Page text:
Summoning them, he began to speak to them in parables, “How can Satan drive out Satan? If a kingdom is divided against itself, that kingdom cannot stand. And if a house is divided against itself, that house will not be able to stand. (Mk 3:23-25)
Discord and division, if not remedied, will be the diminution or death of any institution. Business partnerships, friendships, and as Jesus points out, even kingdoms, will not thrive or survive if they are deeply divided. The same can be said about democracies whose political parties come to mutual hate, and whose owners and workers come to mutual mistrust. This is an important fact about human nature and the world, but we must acknowledge here that Jesus was speaking a parable.
The parables of Jesus used mundane images to explain spiritual realities. In particular, in the quotation above from the Gospel reading for this 10th Sunday in Ordinary Time Jesus was responding to an accusation by the Jewish scribes that He was possessed by the supreme demon (i.e. Beelzebub) which therefore enabled Him to expel other demons. Sadly, while these Jewish scholars were citing popular belief in a demonic hierarchy, they were undermining their own Messianic prophecy just to discredit the good and gracious works of Jesus.
By doing so they risked committing what Jesus described as the unforgivable sin (Mk 3:29). By describing the activity of Jesus, i.e. the activity of the Holy Spirit, as the activity of the devil, the scribes were committing the one sin which cannot be forgiven if not repented – the sin against the Holy Spirit. In this sin, the person believes deliberatively that a good work of God is a work of evil. Anchored in such belief, the person has set himself against God as anti-Christ. This point cannot be overstated because so many in our present age disfigure the creation of God and see the good works of the Church, for example the defense of marriage and the unborn, as discriminatory, oppressive, and evil. Those who believe this reject the fertile Spirit and flirt dangerously with the unforgiveable sin.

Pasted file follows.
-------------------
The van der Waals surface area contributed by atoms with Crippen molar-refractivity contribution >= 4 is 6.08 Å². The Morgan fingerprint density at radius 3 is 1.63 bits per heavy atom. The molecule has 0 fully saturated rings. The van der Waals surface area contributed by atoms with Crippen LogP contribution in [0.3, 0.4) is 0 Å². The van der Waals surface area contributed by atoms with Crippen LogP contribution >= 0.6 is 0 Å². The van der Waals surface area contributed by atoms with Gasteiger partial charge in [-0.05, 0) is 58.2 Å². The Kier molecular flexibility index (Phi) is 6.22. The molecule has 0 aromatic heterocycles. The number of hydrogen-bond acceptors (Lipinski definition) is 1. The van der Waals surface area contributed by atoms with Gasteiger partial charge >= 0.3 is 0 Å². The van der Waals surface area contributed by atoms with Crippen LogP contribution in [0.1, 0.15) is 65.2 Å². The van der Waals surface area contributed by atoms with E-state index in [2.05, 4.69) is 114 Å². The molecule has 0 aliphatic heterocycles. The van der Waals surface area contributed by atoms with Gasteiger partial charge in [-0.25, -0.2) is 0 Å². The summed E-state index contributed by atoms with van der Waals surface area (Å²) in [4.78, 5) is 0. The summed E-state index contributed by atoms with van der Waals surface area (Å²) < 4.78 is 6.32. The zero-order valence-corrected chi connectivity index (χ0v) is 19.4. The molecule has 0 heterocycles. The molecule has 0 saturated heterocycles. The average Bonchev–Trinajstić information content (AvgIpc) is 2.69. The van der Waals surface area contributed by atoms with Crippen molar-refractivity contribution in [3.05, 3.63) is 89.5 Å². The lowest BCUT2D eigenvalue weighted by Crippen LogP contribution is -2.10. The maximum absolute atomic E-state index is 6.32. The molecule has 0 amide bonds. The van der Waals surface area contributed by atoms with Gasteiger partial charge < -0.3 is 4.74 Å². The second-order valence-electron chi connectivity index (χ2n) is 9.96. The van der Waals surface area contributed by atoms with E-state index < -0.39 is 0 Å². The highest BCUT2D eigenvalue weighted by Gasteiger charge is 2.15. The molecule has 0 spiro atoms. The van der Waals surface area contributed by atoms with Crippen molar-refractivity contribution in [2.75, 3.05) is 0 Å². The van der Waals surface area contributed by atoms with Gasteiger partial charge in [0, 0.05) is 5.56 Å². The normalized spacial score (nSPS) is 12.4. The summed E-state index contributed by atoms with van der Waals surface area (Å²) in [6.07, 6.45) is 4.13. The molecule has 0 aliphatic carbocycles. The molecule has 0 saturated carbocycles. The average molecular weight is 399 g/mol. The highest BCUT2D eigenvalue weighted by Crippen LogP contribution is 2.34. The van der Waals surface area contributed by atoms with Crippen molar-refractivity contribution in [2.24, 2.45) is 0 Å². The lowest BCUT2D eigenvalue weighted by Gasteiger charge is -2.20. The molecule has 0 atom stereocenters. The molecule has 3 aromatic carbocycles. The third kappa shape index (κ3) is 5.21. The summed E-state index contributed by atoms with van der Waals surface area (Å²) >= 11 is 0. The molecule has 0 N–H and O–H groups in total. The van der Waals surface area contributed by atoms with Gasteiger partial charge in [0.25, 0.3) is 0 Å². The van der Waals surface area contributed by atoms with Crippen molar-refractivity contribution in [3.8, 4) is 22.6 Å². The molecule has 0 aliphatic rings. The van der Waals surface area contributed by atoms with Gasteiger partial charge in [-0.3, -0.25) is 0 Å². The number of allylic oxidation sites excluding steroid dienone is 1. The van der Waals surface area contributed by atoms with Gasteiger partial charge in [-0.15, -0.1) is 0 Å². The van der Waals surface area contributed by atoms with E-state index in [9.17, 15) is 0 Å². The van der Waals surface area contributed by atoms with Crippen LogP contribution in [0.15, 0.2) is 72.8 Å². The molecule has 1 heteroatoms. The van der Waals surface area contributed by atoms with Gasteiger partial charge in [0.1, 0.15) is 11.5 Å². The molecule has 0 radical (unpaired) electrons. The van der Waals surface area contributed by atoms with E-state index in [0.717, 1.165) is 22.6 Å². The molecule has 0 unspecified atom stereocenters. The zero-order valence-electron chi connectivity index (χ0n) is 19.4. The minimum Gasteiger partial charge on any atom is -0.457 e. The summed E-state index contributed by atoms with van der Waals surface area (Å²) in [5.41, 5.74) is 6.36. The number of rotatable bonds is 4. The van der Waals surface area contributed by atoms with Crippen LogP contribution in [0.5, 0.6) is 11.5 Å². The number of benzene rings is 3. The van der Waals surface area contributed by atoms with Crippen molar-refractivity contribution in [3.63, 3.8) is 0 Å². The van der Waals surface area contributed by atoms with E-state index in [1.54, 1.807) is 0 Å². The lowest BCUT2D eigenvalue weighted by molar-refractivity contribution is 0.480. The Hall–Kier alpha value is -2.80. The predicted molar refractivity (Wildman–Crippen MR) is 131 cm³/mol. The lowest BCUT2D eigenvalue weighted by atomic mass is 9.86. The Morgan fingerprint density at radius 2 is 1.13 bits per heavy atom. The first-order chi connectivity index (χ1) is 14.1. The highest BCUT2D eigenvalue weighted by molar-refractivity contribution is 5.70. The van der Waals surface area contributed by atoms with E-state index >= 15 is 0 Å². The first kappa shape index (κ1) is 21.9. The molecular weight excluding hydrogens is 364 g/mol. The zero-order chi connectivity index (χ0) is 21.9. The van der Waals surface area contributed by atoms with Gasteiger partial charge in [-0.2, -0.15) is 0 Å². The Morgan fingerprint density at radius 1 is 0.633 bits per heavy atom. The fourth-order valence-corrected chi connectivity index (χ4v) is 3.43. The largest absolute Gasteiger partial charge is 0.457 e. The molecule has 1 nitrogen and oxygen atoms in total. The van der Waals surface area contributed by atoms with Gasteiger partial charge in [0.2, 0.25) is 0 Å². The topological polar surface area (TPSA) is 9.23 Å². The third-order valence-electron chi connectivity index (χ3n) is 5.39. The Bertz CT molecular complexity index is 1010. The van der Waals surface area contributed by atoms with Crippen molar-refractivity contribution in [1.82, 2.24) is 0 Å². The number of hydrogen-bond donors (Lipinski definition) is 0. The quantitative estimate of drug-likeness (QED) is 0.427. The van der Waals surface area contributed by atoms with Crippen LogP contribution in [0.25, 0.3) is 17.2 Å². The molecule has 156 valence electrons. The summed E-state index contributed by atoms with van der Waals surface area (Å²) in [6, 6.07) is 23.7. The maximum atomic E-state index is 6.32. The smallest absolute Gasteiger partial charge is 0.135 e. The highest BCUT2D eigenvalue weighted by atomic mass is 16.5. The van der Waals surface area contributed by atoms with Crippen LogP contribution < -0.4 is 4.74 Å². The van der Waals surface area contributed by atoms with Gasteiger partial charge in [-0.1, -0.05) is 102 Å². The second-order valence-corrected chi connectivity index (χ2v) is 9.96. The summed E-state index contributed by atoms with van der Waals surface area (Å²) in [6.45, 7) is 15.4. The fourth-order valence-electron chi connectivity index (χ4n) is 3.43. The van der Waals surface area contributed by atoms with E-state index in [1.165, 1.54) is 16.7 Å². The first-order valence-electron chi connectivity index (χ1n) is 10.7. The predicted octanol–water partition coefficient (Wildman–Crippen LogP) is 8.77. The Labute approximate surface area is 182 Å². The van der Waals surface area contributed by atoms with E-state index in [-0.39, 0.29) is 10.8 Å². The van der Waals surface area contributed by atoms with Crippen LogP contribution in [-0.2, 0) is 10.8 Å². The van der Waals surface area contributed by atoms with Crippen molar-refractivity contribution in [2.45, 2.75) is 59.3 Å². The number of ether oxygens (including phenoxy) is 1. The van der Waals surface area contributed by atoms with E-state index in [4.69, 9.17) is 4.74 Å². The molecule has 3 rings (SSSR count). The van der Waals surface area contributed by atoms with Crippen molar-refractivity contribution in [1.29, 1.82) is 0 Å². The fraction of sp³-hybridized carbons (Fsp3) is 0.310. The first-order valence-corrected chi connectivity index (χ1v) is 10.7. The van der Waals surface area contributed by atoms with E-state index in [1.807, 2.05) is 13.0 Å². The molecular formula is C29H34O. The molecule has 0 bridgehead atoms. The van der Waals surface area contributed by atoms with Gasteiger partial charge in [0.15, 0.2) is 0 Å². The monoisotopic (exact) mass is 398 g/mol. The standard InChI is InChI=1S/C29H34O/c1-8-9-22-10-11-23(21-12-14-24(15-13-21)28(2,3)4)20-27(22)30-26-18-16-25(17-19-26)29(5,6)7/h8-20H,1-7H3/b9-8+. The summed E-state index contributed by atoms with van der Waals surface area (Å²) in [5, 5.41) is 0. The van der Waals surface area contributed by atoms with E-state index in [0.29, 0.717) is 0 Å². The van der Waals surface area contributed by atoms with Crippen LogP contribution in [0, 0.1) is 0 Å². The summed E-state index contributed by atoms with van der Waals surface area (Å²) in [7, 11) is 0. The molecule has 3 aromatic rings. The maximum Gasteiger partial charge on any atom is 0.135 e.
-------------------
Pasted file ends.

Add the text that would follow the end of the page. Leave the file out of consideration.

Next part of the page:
In order to shed light on our selected passage from Sacred Scripture we have placed on our bulletin cover a painting from the St. Francis of Assisi Series of the late-medieval Florentine painter Giotto di Bondone, entitled Exorcism of the Demons at Arezzo (1299). Pictured in this fresco is St. Sylvester, sent to Arezzo by St. Francis who saw demons in the city during a time of civil disorder. Brother Sylvester (standing) performs the sacred ritual while Francis kneels and prays. The scene is split into Church (left background) and State. In front of the city walls is a large fissure in the ground symbolic of the realm of demons and the place they will return after the exorcism. The demons are pictured above the city as they are expelled, while the citizens (seen at the gates) can now return to peaceful activity. All the while the church bell rings in victory.
In this depiction civil unrest or division has been instigated by evil powers. Since Adam this has always been the case. Let us see to it that we do not prefer this urging: to call what is good “evil” and what is evil “good”.
–Steve Guillotte, Director of Pastoral Services